In fact, I was thinking about it already last night. We had a meeting of our artists' group, which we usually start with a few minutes of meditation, just to get people off the freeway and the surface streets and into the space we offer for reflection and discussion. Either Ellie or I will normally lead the meditation with a few words of guidance as we sit, but last night for some reason I started out in silence by myself, while the preliminary chatter was still in progress--just closing my eyes and getting in touch with the inner space. We seemed to be on the same wavelength, because soon afterwards Ellie started the meditation with just a word or two and then tailed off into silence, too. Aside from George deciding, after a few minutes, that he needed some urgent communication with the neighbor dog, we sat without explanation and without the usual words of guidance for perhaps five minutes, and I think that our group enjoyed the opportunity for solo flight.
I have been thinking about silence in the context of the book I have begun to write about "Slow Looking," the "One Hour/One Painting" experience. Silence, it seems to me, is the aural counterpart to visual space: once you find it, it is limitless, it reaches everywhere. It is aural emptiness. The Buddhist concept of emptiness is easily mistaken for the Western idea of nothingness--essentially a negative concept, an absence. But as I understand the Buddhist term, it is far from that: emptiness is the presence of infinite potential. So it is with silence. It is, in my experience, an aural space to which the potential for sound lends energy and power. You can inhabit it as you can any other space, and living there, even for a few precious moments, brings with it a rare sense of serenity.
Pure silence is, of course, nearly impossible to find in our world today. There is always the distant hum of traffic, an aircraft passing overhead, a dog barking in the neighborhood... And while these things can serve to give focus and definition to silence, they can also serve as distractions. When I first started to practice meditation, one of the strategies I used to stay focused was to keep my ears sharp for the least of sounds, tracking its arising, its fullness, and its passing away. It was a helpful way to keep the mind from straying, to keep paying attention. When I do my "One Hour/One Painting" sessions, I forewarn participants of ambient sound, and instruct them not to allow themselves to get involved in conflict with it, or waste precious time and energy in the effort to ignore it; but rather simply to note that it is there and let it recede in due course, as it certainly will.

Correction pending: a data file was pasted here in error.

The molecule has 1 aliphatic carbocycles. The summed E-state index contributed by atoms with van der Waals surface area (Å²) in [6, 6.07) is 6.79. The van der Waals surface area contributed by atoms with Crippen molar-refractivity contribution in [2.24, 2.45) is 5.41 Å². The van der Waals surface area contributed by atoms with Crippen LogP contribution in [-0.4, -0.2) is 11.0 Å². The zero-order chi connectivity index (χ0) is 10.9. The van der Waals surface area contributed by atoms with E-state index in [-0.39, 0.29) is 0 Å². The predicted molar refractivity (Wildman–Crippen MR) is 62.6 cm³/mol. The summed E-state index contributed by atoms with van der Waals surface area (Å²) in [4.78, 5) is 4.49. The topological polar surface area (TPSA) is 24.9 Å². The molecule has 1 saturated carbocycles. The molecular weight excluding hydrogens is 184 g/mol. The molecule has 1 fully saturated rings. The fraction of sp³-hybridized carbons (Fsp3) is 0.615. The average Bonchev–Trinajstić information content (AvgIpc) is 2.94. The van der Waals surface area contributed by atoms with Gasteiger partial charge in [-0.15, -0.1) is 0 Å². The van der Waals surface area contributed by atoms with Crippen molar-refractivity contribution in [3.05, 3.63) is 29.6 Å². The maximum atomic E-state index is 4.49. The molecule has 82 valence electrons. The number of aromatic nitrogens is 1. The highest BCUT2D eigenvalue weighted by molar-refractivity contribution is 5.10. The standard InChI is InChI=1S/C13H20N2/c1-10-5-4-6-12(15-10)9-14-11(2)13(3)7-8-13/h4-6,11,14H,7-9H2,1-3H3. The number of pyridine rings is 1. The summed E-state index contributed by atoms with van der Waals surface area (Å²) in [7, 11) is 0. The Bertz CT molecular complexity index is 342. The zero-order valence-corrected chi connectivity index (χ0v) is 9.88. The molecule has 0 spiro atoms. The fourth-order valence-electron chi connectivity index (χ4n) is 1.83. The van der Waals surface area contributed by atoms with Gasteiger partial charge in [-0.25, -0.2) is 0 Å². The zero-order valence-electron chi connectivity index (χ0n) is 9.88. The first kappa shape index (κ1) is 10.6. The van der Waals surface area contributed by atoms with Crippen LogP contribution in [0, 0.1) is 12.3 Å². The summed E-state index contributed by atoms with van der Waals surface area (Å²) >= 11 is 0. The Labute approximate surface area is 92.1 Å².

I did once have the opportunity to experience silence in its purest form, in an anechoic chamber. This one was a tank large enough to accommodate a single person in a semi-prone position, filled halfway with body-temperature liquid--not quite as harsh as water to the body, but of about the same viscosity. I climbed in, naked, and the hinged door was closed behind me, leaving me nearly fully immersed, in total darkness and total silence for an hour. My intention, of course, was to find out what the experience of near-total sense deprivation might feel like; no sound, no sight, no taste, no smell--only touch remained, the feel of the skin where it made contact with the liquid and, around the head, the air.
As I recall, the feeling was, well... artificial. The silence did not feel like silence to me, because silence does need the possibility of sound in order to define it. It was an absence, a kind of nothingness, rather than a presence and, as such, rather frightening. "Inhuman," or perhaps "unhuman"--if there were such a word--might be the term I'd use to describe the sensation. I decided that I like my silence to be less pure, less scientific, more infected by the imperfection of the human experience.
That imperfect silence, though, is one of the joys of meditation. It is not easy to create or to maintain, however, in a public space. Last night, in our group, I noticed how my mind kept wanting to fill the void, to leap in and rescue others from what I feared might be the boredom and discomfort I projected on them, no matter that they may have been perfectly content to enjoy the silence as much as myself. Nature, we hear, abhors a vacuum. So it is with human beings and silence. There is the urge to fill it. Most of us find it difficult, if not impossible to abide even a brief moment of silence in a conversation. It embarrasses us, as though it were some kind of weakness or deficiency to have nothing to say; so we say something, no matter how inane, in order to protect ourselves from the abyss that lies between ourselves and those with whom we speak.
Thus, too, in my "One Hour/One Painting" sessions, I try to be conscious of my own anxieties around silence and allow it to happen. There is risk involved. I know that it is likely to create discomfort, and that discomfort is a distraction. So it's important to prepare participants for the experience from the start. But it is equally important to challenge them in this way, and to remind myself that silence is an essential part the mind-space that I am helping them to create, for it is only here that they will arrive at the clarity of vision I'm trying to promote. I hope to have them embrace it for the blessing that it is.